It is 30 years since Porsche introduced a twin-clutch transmission (PDK) into its race cars and into production models in 2008. The new PDK allows the car to achieve top speed in 6th, with the added two ratios providing overdrive. There is an 11.17 ratio spread against 10.2 spread with the previous 7-speed. The gearbox remains compact—in fact its “internals” are 142-mm (5.6-in) shorter than the 7-speed. It brings a claimed 1.4% fuel economy gain.

New 8-speed PDK and V8 diesel

We asked Michael Funk, PDK Project Manager, about the decision to plump for an 8-speeder not a nine. He replied, "It's right for us"—keeping in sync with the Panamera’s combination of performance and comfort.

Sourced from ZF, the PDK is package-protected for hybridization. It uses racecar-derived spray lubrication via a demand-based variable vane oil pump, claimed as a “first” for a road car. The gearbox uses a new oil, developed to reduce friction losses; full details were not yet released when this article was written.

Net weight reduction for the complete powertrain of the Panamera Turbo is 2.5 kg (5.5 lb), the 8-speed gearbox adding 7 kg (15.4 lb) compared to the 7-speed.

The newly developed 4.0-L V8 diesel is sourced from Audi but it has been tuned and adapted by Porsche. It replaces the previous Panamera’s 6-cylinder diesel and delivers 850 N·m (627 lb·ft) from 1000-3250 rpm—another broad plateau rather than a curve. It has a claimed output of 310 kW (415 hp). Similar to the gas V8, the diesel also has a central dual turbocharger configuration but these are sequential. The peak torque at 1000 rpm is achieved with only one turbo engaged. Both turbos have variable turbine geometry.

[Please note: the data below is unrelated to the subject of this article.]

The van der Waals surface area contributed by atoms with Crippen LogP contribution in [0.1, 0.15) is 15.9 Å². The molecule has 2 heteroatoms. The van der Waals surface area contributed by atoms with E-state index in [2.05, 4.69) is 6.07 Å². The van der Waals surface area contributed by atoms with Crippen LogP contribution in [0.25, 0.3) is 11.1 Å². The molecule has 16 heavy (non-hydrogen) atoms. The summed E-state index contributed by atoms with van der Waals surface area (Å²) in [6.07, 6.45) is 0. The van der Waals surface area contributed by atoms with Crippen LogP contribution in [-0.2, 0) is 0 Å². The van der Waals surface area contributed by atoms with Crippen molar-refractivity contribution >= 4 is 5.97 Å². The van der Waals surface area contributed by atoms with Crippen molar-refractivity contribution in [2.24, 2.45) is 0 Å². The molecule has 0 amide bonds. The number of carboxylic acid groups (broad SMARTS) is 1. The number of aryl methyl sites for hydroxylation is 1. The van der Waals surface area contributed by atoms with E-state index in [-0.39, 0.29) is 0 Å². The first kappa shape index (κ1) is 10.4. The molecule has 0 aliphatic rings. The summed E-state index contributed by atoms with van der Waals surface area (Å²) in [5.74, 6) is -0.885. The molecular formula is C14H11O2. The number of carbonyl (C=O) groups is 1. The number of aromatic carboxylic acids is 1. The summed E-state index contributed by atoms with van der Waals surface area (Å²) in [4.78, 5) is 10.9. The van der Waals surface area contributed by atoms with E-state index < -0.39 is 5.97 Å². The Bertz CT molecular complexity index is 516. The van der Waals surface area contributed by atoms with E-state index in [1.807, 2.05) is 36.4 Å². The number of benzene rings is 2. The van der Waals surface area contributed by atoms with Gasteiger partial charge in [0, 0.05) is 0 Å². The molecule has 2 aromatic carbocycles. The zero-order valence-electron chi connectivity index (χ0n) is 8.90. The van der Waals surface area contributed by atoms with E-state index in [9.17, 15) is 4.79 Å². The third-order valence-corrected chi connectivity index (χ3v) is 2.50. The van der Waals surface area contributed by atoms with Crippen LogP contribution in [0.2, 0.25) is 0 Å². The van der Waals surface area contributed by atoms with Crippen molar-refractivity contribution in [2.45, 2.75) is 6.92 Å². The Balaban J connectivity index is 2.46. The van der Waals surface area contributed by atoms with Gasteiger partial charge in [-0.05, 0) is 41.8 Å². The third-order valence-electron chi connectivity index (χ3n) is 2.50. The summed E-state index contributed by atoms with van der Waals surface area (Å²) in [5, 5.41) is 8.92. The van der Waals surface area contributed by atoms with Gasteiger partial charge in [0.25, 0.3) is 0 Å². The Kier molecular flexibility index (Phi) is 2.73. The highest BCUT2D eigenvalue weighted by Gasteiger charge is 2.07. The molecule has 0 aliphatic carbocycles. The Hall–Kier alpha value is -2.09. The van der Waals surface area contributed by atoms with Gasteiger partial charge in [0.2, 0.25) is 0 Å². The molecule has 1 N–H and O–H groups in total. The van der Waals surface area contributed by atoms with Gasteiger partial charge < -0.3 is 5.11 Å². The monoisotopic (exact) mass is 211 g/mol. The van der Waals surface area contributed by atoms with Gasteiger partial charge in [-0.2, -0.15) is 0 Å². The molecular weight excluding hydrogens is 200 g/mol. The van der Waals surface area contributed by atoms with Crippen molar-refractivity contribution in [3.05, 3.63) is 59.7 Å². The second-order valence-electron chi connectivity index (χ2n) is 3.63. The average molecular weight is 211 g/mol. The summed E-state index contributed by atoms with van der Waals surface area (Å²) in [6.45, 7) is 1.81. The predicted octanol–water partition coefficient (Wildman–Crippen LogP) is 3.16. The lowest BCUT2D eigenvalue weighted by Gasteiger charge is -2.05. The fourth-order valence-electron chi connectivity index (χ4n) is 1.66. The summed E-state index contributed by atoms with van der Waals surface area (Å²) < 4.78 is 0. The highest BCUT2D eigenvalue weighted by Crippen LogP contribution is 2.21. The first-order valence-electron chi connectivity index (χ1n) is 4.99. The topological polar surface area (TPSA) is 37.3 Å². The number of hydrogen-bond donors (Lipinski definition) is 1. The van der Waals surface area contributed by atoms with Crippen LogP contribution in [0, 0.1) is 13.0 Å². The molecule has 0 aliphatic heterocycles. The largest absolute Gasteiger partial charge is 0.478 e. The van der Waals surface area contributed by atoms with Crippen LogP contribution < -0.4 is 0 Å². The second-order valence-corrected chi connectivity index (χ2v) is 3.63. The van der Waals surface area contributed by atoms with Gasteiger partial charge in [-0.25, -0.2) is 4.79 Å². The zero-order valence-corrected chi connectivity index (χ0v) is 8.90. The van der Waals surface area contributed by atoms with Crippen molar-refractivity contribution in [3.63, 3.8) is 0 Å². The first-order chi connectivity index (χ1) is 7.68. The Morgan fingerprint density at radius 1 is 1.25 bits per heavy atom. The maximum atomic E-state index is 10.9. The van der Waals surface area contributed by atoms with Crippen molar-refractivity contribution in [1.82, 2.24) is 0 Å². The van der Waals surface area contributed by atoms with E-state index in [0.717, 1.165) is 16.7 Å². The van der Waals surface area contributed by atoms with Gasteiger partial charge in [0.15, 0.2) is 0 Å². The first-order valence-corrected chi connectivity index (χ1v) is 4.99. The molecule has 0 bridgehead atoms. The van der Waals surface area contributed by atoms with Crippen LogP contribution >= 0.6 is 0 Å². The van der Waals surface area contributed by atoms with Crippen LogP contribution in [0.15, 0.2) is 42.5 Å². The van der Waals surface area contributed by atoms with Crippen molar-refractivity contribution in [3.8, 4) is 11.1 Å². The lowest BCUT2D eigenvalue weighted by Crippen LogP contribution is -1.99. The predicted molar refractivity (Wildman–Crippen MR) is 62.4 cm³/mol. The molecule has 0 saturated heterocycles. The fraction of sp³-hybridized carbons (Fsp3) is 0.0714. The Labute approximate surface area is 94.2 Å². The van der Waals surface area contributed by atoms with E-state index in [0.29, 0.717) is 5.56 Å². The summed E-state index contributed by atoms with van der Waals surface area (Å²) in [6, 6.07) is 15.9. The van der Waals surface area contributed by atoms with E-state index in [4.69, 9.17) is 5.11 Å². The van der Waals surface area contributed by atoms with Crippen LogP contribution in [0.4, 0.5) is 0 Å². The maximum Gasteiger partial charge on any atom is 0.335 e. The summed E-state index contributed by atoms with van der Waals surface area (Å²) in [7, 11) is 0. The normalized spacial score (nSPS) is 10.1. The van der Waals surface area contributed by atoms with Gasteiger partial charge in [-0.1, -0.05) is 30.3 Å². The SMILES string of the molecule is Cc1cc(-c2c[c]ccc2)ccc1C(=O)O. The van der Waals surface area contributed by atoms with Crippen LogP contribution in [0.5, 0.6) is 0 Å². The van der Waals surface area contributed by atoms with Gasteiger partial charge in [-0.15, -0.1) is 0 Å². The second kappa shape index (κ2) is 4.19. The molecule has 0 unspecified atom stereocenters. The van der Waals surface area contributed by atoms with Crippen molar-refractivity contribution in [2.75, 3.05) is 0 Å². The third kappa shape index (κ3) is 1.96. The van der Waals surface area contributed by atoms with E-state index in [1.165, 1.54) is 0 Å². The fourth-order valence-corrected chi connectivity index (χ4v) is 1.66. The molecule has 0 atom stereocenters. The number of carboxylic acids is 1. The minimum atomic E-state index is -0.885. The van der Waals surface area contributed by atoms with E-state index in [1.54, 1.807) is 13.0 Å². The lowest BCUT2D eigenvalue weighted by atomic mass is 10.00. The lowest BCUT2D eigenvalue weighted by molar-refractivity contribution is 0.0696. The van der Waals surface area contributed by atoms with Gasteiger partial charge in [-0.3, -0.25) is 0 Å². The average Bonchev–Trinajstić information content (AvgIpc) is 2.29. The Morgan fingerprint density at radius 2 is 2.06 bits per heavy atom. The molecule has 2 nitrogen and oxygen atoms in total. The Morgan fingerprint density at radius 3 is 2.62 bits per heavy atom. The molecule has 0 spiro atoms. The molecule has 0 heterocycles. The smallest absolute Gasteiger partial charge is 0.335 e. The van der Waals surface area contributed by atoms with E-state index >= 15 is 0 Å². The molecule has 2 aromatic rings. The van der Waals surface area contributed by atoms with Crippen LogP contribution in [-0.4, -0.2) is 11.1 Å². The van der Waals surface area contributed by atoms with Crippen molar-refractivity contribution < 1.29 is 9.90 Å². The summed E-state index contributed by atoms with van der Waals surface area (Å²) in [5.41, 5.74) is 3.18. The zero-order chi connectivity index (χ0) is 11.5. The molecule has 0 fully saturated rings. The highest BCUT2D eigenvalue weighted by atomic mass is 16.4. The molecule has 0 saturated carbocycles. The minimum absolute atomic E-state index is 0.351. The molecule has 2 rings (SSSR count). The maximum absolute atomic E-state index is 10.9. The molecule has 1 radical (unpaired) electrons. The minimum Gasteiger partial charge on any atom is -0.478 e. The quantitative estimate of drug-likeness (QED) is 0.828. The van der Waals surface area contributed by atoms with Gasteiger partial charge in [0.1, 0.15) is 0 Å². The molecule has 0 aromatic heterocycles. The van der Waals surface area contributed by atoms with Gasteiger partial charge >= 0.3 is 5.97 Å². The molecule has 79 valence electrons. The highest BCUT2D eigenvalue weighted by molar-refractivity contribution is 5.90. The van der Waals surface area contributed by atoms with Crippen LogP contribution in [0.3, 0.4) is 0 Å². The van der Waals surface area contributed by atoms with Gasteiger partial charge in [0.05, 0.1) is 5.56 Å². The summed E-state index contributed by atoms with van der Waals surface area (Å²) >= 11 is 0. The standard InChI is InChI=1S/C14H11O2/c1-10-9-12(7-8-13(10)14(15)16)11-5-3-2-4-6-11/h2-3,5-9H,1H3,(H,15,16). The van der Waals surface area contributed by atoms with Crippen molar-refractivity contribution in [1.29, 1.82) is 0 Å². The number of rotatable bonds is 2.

Sequential turbocharging is facilitated via variable valve timing of intake and exhaust valves. Axially sliding cam pieces on the camshaft are used to change switching positions, explained Dr. Günther. Electromagnetic actuators slide the cam pieces.

The diesel’s common rail system operates at 2500 bar (36.259 psi).

Best 0-100 km/h time with optional Sport Chrono Plus is 4.1 s; the 200 km/h dash takes 16.8 s. As an option, the car has a larger fuel tank of 90 L (23.9 gal) to provide 1475 km (916 mi) range potential.

V8 births a V6

The 2.9-L V6 makes the third Panamera power source and was designed in house by Porsche without VW involvement, engineers claim. It produces 324 kW (434 hp) at 5650 rpm and is rated at a claimed 550 N·m (406 lb·ft) from 1750 - 5500 rpm. Claimed performance figures include a best (with Sport Chrono package) 0-100-km/h time of 4.2 s.

The new V6 also has its two turbochargers tucked between the cylinder banks. The engine weighs 14 kg (31 lb) less than the previous car’s V6. Although similar in design to the V8 gasoline unit, the V6 has variable valve timing in both part- and high-load operation.